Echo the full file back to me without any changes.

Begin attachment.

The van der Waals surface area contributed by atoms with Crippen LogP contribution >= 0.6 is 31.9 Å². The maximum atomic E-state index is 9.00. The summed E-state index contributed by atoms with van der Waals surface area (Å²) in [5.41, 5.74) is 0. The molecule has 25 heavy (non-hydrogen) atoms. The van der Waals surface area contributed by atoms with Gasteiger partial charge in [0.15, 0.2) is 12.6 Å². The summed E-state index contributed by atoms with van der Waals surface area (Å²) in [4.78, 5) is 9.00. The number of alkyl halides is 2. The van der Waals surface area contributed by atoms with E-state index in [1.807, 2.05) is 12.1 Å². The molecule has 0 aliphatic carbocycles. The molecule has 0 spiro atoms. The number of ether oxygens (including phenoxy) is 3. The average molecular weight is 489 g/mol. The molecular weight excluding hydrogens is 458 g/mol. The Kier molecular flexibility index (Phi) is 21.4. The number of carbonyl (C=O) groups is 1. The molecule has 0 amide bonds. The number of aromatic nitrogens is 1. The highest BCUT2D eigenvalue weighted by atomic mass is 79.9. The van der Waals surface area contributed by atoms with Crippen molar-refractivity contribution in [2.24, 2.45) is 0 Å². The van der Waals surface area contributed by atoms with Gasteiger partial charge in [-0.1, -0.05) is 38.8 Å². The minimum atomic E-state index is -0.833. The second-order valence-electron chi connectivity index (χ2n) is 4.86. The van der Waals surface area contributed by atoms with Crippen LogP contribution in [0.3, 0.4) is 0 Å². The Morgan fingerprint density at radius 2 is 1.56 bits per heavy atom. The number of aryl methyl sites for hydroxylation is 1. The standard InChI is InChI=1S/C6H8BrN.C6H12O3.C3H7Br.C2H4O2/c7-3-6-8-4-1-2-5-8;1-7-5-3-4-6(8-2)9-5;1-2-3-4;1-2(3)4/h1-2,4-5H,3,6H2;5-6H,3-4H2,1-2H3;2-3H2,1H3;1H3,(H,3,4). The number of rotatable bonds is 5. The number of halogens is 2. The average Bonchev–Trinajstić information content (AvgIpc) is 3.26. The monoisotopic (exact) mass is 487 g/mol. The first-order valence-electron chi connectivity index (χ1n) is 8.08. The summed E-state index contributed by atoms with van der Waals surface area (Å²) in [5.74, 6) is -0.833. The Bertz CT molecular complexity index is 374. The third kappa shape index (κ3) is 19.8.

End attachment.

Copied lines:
The van der Waals surface area contributed by atoms with Crippen LogP contribution >= 0.6 is 31.9 Å². The maximum atomic E-state index is 9.00. The summed E-state index contributed by atoms with van der Waals surface area (Å²) in [5.41, 5.74) is 0. The molecule has 25 heavy (non-hydrogen) atoms. The van der Waals surface area contributed by atoms with Gasteiger partial charge in [0.15, 0.2) is 12.6 Å². The summed E-state index contributed by atoms with van der Waals surface area (Å²) in [4.78, 5) is 9.00. The number of alkyl halides is 2. The van der Waals surface area contributed by atoms with E-state index in [1.807, 2.05) is 12.1 Å². The molecule has 0 aliphatic carbocycles. The molecule has 0 spiro atoms. The number of ether oxygens (including phenoxy) is 3. The average molecular weight is 489 g/mol. The molecular weight excluding hydrogens is 458 g/mol. The Kier molecular flexibility index (Phi) is 21.4. The number of carbonyl (C=O) groups is 1. The molecule has 0 amide bonds. The number of aromatic nitrogens is 1. The highest BCUT2D eigenvalue weighted by atomic mass is 79.9. The van der Waals surface area contributed by atoms with Crippen molar-refractivity contribution in [2.24, 2.45) is 0 Å². The van der Waals surface area contributed by atoms with Gasteiger partial charge in [-0.1, -0.05) is 38.8 Å². The minimum atomic E-state index is -0.833. The second-order valence-electron chi connectivity index (χ2n) is 4.86. The van der Waals surface area contributed by atoms with Crippen LogP contribution in [0.3, 0.4) is 0 Å². The Morgan fingerprint density at radius 2 is 1.56 bits per heavy atom. The number of aryl methyl sites for hydroxylation is 1. The standard InChI is InChI=1S/C6H8BrN.C6H12O3.C3H7Br.C2H4O2/c7-3-6-8-4-1-2-5-8;1-7-5-3-4-6(8-2)9-5;1-2-3-4;1-2(3)4/h1-2,4-5H,3,6H2;5-6H,3-4H2,1-2H3;2-3H2,1H3;1H3,(H,3,4). The number of rotatable bonds is 5. The number of halogens is 2. The average Bonchev–Trinajstić information content (AvgIpc) is 3.26. The monoisotopic (exact) mass is 487 g/mol. The first-order valence-electron chi connectivity index (χ1n) is 8.08. The summed E-state index contributed by atoms with van der Waals surface area (Å²) in [5.74, 6) is -0.833. The Bertz CT molecular complexity index is 374. The third kappa shape index (κ3) is 19.8.